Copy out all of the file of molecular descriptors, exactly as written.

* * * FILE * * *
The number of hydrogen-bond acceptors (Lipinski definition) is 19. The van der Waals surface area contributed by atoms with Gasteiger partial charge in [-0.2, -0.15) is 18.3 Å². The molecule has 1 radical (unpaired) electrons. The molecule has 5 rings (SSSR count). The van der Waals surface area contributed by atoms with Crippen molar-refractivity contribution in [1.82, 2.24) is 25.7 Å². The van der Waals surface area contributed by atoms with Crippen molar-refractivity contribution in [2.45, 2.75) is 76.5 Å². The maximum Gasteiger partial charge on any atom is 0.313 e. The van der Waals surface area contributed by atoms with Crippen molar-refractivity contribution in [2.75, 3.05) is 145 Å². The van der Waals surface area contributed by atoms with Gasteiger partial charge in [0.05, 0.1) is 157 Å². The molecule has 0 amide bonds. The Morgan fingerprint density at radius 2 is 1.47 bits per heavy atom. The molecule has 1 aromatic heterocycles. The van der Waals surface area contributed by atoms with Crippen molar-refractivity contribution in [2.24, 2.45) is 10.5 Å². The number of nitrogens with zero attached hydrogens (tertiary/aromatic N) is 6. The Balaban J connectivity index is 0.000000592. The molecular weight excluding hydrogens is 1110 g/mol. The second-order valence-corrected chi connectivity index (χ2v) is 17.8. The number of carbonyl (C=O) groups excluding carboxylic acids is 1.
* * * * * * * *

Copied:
The number of hydrogen-bond acceptors (Lipinski definition) is 19. The van der Waals surface area contributed by atoms with Gasteiger partial charge in [-0.2, -0.15) is 18.3 Å². The molecule has 1 radical (unpaired) electrons. The molecule has 5 rings (SSSR count). The van der Waals surface area contributed by atoms with Crippen molar-refractivity contribution in [1.82, 2.24) is 25.7 Å². The van der Waals surface area contributed by atoms with Crippen molar-refractivity contribution in [2.45, 2.75) is 76.5 Å². The maximum Gasteiger partial charge on any atom is 0.313 e. The van der Waals surface area contributed by atoms with Crippen molar-refractivity contribution in [2.75, 3.05) is 145 Å². The van der Waals surface area contributed by atoms with Gasteiger partial charge in [0.05, 0.1) is 157 Å². The molecule has 0 amide bonds. The Morgan fingerprint density at radius 2 is 1.47 bits per heavy atom. The molecule has 1 aromatic heterocycles. The van der Waals surface area contributed by atoms with Crippen molar-refractivity contribution in [2.24, 2.45) is 10.5 Å². The number of nitrogens with zero attached hydrogens (tertiary/aromatic N) is 6. The Balaban J connectivity index is 0.000000592. The molecular weight excluding hydrogens is 1110 g/mol. The second-order valence-corrected chi connectivity index (χ2v) is 17.8. The number of carbonyl (C=O) groups excluding carboxylic acids is 1.